Google dominates the paid-search category, which generated high ROI for advertisers. Yahoo has been stumbling for the past few years which has allowed Google to build a sizable lead. The fact that Microsoft is making a bid for Yahoo, is an admission that it can’t compete with Google. I don’t know that buying a company that can’t compete with Google either, will help Microsoft. I believe that the merger discussions are a distraction for both, and are giving Google the opportunity to further increase its lead.

Google’s growth potential is just not limited to paid search. Implementing ads in YouTube videos presents another avenue for growth. The acquisition of DoubleClick will boost display advertising revenues. In addition, Google has been experimenting with online applications for software as a service (SaaS) possibilities.

Valuation:
According to Yahoo Estimates, Google is expected to earn $19.98/share for FY08 and $24.91/share for FY09. Google trades at 22x and 17.6x FY08 and FY09 EPS, respectively. A 22x multiple is attractive considering the growth potential and its duration. Google is highly profitable, with operating margins over 30% and a net margin around 25%.

In comparison, Amazon’s multiple is 46 and Yahoo is trading at a 60 multiple. Google is more profitable, and I believe has better growth prospects than the two.

My discounted cash flow model returns a fair value of $537. Sales are assumed to grow 25% per annum for the next five years, then for years 6-12 growth steadily decreases to 3%. Operating margin assumption is 30% for the next five years then decline to 18% in the next 7 years. I believe these are conservative assumptions and suggest that Google is undervalued by almost $100.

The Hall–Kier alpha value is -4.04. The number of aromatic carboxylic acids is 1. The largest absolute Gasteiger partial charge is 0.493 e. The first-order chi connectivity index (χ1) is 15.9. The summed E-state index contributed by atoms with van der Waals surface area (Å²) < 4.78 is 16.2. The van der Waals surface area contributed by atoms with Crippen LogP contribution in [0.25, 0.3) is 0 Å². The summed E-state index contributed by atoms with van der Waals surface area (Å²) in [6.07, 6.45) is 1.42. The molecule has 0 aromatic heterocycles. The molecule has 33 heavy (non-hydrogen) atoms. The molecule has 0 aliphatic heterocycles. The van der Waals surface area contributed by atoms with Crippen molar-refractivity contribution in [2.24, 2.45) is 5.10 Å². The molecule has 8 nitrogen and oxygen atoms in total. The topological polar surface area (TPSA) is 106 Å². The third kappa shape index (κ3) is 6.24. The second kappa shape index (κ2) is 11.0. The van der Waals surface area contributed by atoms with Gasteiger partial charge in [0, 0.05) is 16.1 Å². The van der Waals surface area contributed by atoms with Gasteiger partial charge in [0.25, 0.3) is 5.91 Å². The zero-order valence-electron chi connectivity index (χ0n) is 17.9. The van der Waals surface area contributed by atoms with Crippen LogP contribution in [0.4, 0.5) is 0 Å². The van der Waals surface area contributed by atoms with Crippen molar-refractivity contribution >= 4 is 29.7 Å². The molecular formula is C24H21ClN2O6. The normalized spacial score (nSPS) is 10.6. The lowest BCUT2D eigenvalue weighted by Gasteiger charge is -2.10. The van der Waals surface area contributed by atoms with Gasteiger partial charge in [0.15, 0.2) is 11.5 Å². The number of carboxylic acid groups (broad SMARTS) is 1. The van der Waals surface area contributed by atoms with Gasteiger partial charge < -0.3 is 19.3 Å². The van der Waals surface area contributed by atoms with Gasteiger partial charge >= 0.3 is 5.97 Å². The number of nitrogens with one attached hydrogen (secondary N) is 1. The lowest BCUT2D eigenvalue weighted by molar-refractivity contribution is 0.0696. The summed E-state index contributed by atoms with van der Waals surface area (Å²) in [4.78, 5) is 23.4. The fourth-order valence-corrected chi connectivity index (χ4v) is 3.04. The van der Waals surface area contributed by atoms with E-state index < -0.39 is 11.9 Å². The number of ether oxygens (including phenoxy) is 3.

One caveat, is that current earnings estimates may be too high, thus Google’s actual multiples are higher. While this might make Google less attractive, I think the focus should be on Google’s industry position, industry growth and duration.

Risks:
A significant risk is that Google will squander shareholder value by making poor investments. Google is actively exploring multiple new forms of growth, which can be both positive and negative. Firms must take risks to create value; however, taking the wrong types of risks can be detrimental.

Summary:
Google’s strong brand and dominant position in search guarantees strong growth and profitability for many years. Online advertising will continue to increase, and Google is well positioned to capture those ad dollars. Google’s valuation is attractive, 22x this years estimated EPS given 28% growth. Even if Google’s growth turns out to be less than expected, the length of time that growth will be above average, will be longer than expected. This is primary point that the market is missing.

3 comments:

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Vlada, Czech Republic said...

This is very good research. Thank you for interesting analysis. I bookmarked this.

Vlada
www.stockweb.blogspot.com

Chris said...

Great Post, very interesting. Nice work.